He’s almost 2 and a half years old.
Beautifully. Wonderfully. Magically. He’s still here.
Even though two nights ago, he stayed awake for hours past his bedtime, screaming, yelling and cursing at me. (Yes, he swears but not in the conventional sense. It’s more of a gibberish word and a tone that’s absolutely meant to cuss you out.) After demanding me to lie down beside his crib, he grabbed everything he could get his hands on, lobbed it over the rail and hit me squarely in the face. His aim was uncanny, or totally deliberate, I can’t decide.
And yet I wouldn’t trade it. I wouldn’t ask anyone else to do it for me or wish for it to stop. Because it can stop, so quickly. Despite living in a very carefully constructed bubble of daily denial, I fully realize our mortality. His mortality.
Sometimes, when he is asleep and I get into one of those destructive pensive moods, I forget that he’s still here. That he lives and breathes. It’s so easy to get consumed by the emptiness of having a sick child. The despair and constant grief that comes with living with a dying child.
There was a time I grieved for so much. For the baby I expected, the life I thought I should be living, the childhood I thought my daughter would have, for the future I thought was certain. It took me a long time to just understand that this reality was genuine; this was my life, regardless if I was prepared. I had better adapt and enjoy what small happinesses we have before it’s too late and I find myself drowning in possibilities that are not, and were not real.
I write and I cry in silence and then all of a sudden, he wakes, yelling for me, his dad or his sister, and I am pulled back into an alternate reality where he seems fine, he plays, he talks. He’s delightful and adorable. A tiny tyrant that demands pretzels and Lego but does it with the biggest grin. Besides, it’s not so bad. It’s just a few medications to give every 4 hours; it’s just a few choking spells that make you jump up and run to his side; it’s just the screaming frustration that he has because he can’t move around like his sister. It’s just the cool fingers and toes, the blue lips, the exhaustion from a few steps. But you smile and love and teach and play because you are the mom, and moms don’t stop. Somehow you have to power through it. You can’t stay in bed and cry. You can’t stay lying on the floor while the kids play around you (although you’ve given it an honest effort.) Now there are other people counting on you. If you stop, he stops and that is not an option.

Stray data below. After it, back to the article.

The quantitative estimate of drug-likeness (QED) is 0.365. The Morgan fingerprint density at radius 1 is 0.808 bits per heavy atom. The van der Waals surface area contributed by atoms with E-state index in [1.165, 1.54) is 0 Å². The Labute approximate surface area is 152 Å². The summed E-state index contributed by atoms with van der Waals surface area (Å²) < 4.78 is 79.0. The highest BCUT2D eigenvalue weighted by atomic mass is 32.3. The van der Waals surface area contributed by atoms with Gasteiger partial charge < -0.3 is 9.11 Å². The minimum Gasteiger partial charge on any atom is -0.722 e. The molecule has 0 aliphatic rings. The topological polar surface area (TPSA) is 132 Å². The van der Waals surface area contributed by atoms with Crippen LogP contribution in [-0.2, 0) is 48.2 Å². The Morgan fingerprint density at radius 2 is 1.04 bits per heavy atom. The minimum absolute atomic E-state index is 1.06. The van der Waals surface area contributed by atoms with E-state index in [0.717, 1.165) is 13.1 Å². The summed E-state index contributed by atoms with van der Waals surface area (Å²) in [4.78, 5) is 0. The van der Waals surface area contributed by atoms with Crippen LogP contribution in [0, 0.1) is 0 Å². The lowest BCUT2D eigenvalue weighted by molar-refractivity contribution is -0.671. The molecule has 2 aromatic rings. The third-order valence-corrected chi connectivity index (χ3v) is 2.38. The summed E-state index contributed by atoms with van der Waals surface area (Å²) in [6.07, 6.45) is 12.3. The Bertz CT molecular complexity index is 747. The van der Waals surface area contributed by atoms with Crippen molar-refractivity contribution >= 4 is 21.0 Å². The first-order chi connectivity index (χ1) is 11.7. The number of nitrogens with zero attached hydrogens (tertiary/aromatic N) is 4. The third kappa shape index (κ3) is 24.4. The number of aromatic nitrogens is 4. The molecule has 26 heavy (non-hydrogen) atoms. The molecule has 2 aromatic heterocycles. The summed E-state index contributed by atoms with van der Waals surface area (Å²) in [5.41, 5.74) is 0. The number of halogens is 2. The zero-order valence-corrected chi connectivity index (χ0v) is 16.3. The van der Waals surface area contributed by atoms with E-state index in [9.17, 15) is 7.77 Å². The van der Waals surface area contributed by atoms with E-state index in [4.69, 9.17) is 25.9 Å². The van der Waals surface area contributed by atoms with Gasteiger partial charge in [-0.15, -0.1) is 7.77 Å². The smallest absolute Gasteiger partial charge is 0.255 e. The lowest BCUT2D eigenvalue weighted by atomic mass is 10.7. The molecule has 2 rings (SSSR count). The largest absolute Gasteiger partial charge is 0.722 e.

So if I look like I haven’t slept in weeks, had a proper shower in days, shoved anything in my face except coffee and leftover Cheerios, it’s because I most likely haven’t. And I wouldn’t change a thing.
(Except maybe for a new heart. I’d take that.)